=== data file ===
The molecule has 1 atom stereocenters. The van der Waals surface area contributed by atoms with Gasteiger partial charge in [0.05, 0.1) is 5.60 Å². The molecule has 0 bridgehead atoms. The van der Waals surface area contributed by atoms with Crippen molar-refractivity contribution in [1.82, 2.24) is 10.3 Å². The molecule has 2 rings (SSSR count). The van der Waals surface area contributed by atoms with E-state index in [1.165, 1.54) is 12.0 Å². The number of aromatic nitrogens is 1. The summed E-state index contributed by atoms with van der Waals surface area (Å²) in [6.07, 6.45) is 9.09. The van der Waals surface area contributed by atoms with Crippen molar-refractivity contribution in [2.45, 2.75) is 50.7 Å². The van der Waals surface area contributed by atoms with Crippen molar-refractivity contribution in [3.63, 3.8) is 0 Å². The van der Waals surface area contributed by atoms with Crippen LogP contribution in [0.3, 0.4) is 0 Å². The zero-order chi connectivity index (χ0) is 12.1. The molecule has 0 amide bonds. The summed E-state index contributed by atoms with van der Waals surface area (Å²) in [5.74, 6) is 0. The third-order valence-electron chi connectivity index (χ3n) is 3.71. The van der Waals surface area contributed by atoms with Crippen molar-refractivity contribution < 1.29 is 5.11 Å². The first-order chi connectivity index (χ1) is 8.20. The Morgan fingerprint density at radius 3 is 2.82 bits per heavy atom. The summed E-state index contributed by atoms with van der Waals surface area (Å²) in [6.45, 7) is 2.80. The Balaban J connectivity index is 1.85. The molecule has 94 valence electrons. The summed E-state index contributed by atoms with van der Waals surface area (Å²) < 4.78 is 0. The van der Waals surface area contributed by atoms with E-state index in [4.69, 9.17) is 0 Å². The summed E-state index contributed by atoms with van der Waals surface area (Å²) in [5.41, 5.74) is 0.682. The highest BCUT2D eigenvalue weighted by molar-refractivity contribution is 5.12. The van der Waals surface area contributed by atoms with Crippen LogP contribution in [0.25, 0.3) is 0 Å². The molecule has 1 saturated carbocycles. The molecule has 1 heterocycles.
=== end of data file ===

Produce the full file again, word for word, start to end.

The molecule has 1 atom stereocenters. The van der Waals surface area contributed by atoms with Gasteiger partial charge in [0.05, 0.1) is 5.60 Å². The molecule has 0 bridgehead atoms. The van der Waals surface area contributed by atoms with Crippen molar-refractivity contribution in [1.82, 2.24) is 10.3 Å². The molecule has 2 rings (SSSR count). The van der Waals surface area contributed by atoms with E-state index in [1.165, 1.54) is 12.0 Å². The number of aromatic nitrogens is 1. The summed E-state index contributed by atoms with van der Waals surface area (Å²) in [6.07, 6.45) is 9.09. The van der Waals surface area contributed by atoms with Crippen molar-refractivity contribution in [2.45, 2.75) is 50.7 Å². The van der Waals surface area contributed by atoms with Crippen molar-refractivity contribution in [3.63, 3.8) is 0 Å². The van der Waals surface area contributed by atoms with Crippen LogP contribution in [0.3, 0.4) is 0 Å². The zero-order chi connectivity index (χ0) is 12.1. The molecule has 0 amide bonds. The summed E-state index contributed by atoms with van der Waals surface area (Å²) in [5.74, 6) is 0. The third-order valence-electron chi connectivity index (χ3n) is 3.71. The van der Waals surface area contributed by atoms with Crippen molar-refractivity contribution < 1.29 is 5.11 Å². The first-order chi connectivity index (χ1) is 8.20. The Morgan fingerprint density at radius 3 is 2.82 bits per heavy atom. The summed E-state index contributed by atoms with van der Waals surface area (Å²) in [6.45, 7) is 2.80. The Balaban J connectivity index is 1.85. The molecule has 94 valence electrons. The summed E-state index contributed by atoms with van der Waals surface area (Å²) < 4.78 is 0. The van der Waals surface area contributed by atoms with E-state index in [4.69, 9.17) is 0 Å². The summed E-state index contributed by atoms with van der Waals surface area (Å²) in [5.41, 5.74) is 0.682. The highest BCUT2D eigenvalue weighted by molar-refractivity contribution is 5.12. The van der Waals surface area contributed by atoms with Crippen LogP contribution in [0.25, 0.3) is 0 Å². The molecule has 1 saturated carbocycles. The molecule has 1 heterocycles.